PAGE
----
Trail Ridge Road is the name of the heavily traveled highway that passes through Rocky Mountain National Park. Aptly nicknamed “Highway to the Sky”, this oversized two lane road covers 48 miles between Estes Park and Grand Lake in Colorado. This road includes more than 10 miles of drive above the tree line (about 11,500 feet). This allows travelers a sweeping view of the mountain range surrounding them. Its highest point peaks at 12,183 feet above sea level, making this the highest road in any national park.
The Trail Ridge Road began as a path used by native Americans to cross between their home lands in the west, and the hunting region to the east. The road was began in the late 1920’s despite much opposition. The director of the National Park Service decided that it would encourage visitors, and steps were taken to minimize the intrusion on the landscape. We began our journey on the western end. At the entrance we purchased a 7 day pass for the park for $30.00. If you are just passing through you can get a single day permit for $20.00 per car. We found ourselves quickly ascending about 4000 feet through aspen forests, and meadows filled with native wildlife.
Soon you pass through these and into the fir and spruce filled subalpine forests. As you continue your ascent, you finally pass beyond the tree line and enter the alpine tundra. In this windswept area few animals reside. Those that do are especially equipped to handle the harsh conditions. A keen eye will uncover the marmots, Pikas or bighorn sheep that graze cautiously in the open areas.
Travelers along the Trail Ridge Road are in for some wonderful views, at this high altitude. There are plenty of pullovers along the way for safe viewing. It is easy to let the time slide away, as every turn offers a new view.
Due to the high altitudes, a large portion of the road closes between mid-October until Memorial Day. If you have plans near either of those dates it would be wise to keep a close eye on the weather conditions. After crossing the Continental Divide at Milner Pass, we were ready to stretch our legs. A little farther up the road we came to the Alpine Visitor Center. Here guests may grab a bite to eat, do some souvenir shopping and use the restroom facilities. Those looking to add a little more altitude can make the climb to the top of the paved trail behind the building. This gives you the chance to feel like you are on top of the world, and possibly a little light headed.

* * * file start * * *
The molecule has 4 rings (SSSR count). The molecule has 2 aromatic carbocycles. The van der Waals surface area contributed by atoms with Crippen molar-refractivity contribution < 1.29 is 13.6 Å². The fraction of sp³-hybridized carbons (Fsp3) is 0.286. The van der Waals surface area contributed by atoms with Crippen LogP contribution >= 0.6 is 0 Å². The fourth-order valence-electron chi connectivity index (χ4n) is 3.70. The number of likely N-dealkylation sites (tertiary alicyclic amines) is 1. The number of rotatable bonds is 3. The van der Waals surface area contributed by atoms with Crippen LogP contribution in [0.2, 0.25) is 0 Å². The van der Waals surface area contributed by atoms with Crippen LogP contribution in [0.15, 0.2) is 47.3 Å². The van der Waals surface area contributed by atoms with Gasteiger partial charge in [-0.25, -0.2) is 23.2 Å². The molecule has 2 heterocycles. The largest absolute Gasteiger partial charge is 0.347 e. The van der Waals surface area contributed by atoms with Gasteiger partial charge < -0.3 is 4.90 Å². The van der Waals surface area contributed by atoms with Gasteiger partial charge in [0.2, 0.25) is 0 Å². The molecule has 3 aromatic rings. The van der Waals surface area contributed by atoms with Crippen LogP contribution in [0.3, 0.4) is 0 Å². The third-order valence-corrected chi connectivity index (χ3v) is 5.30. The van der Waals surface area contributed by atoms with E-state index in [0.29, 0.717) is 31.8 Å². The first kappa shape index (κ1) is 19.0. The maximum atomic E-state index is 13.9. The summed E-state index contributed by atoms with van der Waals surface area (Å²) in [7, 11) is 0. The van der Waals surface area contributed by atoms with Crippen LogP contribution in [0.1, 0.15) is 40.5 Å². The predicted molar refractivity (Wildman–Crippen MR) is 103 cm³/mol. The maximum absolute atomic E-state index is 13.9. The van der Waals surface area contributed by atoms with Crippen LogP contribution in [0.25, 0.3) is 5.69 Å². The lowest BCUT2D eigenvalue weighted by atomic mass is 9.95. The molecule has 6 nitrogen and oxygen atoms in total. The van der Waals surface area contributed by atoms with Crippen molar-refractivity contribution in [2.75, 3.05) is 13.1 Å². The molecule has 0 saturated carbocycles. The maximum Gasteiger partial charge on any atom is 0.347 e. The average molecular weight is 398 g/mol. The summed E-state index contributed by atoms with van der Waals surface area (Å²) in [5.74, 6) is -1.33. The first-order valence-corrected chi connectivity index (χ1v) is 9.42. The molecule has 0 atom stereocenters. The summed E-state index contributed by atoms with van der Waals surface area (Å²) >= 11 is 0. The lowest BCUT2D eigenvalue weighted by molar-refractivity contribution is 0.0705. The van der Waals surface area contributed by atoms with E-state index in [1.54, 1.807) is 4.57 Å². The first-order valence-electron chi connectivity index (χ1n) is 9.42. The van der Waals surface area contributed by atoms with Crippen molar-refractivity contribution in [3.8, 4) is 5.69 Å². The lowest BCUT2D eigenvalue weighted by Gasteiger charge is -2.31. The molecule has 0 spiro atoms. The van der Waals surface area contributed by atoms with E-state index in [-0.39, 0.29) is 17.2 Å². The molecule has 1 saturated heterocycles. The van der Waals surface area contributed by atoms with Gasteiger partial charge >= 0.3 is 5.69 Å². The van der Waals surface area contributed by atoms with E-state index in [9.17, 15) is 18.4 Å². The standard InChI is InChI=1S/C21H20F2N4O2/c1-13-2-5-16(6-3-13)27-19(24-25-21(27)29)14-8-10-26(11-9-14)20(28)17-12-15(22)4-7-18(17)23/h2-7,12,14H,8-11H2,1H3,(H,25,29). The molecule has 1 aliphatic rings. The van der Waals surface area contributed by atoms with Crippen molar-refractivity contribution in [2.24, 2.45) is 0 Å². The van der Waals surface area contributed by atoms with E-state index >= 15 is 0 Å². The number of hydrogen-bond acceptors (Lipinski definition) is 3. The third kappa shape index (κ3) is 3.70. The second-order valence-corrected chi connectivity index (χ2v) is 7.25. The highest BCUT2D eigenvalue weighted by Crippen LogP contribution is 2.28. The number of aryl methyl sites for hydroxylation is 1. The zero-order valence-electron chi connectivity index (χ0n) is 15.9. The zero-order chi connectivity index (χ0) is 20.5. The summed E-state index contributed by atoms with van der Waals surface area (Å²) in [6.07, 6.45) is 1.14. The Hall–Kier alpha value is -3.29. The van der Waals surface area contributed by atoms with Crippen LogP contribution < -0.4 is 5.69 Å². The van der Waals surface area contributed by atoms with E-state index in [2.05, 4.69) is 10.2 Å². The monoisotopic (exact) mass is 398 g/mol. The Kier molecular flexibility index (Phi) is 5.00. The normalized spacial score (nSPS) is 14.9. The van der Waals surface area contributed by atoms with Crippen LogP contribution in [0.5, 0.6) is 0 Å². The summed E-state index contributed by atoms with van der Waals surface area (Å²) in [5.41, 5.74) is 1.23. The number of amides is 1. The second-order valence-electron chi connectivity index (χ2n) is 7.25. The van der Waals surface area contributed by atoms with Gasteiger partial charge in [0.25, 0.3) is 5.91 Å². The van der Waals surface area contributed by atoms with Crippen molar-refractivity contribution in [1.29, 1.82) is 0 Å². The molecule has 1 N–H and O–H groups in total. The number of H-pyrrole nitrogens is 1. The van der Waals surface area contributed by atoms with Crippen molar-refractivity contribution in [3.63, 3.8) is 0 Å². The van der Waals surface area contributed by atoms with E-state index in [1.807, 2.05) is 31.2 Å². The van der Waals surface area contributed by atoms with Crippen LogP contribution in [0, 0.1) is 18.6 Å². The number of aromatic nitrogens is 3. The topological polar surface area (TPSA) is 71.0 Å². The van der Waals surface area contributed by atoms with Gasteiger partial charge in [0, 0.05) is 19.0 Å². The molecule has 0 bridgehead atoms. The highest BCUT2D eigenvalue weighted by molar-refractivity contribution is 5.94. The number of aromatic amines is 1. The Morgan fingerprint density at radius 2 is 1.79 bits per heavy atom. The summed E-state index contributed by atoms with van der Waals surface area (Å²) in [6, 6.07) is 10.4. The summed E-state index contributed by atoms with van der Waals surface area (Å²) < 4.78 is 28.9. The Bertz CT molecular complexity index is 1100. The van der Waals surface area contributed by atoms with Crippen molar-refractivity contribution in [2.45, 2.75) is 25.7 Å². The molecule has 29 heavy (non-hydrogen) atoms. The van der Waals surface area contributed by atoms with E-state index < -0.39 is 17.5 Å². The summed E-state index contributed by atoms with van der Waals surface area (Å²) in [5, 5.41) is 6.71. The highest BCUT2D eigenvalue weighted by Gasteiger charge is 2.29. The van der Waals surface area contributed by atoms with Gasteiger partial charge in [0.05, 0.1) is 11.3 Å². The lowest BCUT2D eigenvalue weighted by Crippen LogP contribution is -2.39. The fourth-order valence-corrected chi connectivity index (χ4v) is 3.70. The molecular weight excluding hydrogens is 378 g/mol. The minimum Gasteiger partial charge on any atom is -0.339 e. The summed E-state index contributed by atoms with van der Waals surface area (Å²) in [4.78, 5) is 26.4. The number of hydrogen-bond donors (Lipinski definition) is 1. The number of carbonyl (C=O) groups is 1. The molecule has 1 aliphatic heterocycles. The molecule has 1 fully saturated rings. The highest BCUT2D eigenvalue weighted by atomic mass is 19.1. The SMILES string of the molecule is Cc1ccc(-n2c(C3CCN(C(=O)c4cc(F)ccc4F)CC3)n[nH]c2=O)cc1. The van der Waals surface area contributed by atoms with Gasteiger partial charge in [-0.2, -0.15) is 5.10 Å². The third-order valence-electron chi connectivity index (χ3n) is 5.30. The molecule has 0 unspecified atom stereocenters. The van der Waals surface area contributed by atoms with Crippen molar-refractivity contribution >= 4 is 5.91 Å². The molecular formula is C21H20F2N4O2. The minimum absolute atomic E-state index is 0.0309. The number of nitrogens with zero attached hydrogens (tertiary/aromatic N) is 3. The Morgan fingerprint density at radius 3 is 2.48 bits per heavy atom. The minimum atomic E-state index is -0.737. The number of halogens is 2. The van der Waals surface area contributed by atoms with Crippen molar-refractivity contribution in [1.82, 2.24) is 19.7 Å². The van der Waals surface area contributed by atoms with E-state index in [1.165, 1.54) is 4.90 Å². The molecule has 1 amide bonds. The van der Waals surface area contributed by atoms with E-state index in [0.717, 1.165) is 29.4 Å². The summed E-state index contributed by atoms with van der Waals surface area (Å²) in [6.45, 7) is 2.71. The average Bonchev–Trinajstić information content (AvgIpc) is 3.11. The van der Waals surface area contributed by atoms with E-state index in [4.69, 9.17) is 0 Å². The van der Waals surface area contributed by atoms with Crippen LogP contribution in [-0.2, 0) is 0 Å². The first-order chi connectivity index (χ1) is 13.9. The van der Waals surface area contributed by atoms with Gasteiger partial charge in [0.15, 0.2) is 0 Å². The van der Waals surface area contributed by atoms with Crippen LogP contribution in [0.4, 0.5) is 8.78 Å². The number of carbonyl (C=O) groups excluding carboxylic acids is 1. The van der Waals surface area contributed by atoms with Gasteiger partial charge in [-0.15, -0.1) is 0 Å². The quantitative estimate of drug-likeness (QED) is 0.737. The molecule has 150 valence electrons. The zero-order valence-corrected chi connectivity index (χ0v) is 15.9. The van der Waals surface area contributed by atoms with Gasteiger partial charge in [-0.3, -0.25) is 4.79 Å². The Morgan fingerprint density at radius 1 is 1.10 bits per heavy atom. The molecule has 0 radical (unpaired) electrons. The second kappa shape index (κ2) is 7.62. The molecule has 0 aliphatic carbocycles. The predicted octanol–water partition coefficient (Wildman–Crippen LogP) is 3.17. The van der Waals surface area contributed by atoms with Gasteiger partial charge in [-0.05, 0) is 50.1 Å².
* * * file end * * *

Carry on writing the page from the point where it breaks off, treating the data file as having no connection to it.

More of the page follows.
Back on the road, we came upon the highest altitude that the road reaches. It would all be downhill from here, albeit a rather slow descent. All along the way we would encounter snow drifts. In some places they were still a few feet deep, but amazingly just a few feet away we would find alpine flowers blooming. No matter how often this scene repeated itself, we were still amazed at the wonders of nature.
As we approached the eastern side of the park, we dropped back below the top of the tree line. Here we began encountering larger animals again. In an area appropriately named Sheep Lakes, we spotted a small group of bighorn sheep grazing in a small meadow.
We were approaching the eastern entrance to the park, but had one more detour to take. The road to Moraine Park offers visitors an assortment of scenic trailheads with varying length hikes. We were limited on time, so we chose two hikes that were each 1/2 mile long. The first took us on a circuit around Bear Lake. At just under 10,000 feet altitude it was more of a chore than we expected, but we both completed it without any breaks.
Our second hike was at Sprague Lake, which was popular with a local fisherman. As we marched around the lake, we watched him cast repeatedly, but never saw him catch anything.
Soon we were back in the car and heading toward Estes Park. After checking into our hotel, and having a hearty dinner, we slipped back into the park for a sunset drive along Trail Ridge Road.
We drove back above the tree line, and found a place to park. We watched the sun pass behind the mountains, and the light slip from the sky. As twilight faded the stars came out, and we sat in awe of the depth and beauty of a clear night sky, beyond the city lights. For those moments we felt like we were the only people on the planet, and that we were on top of the world.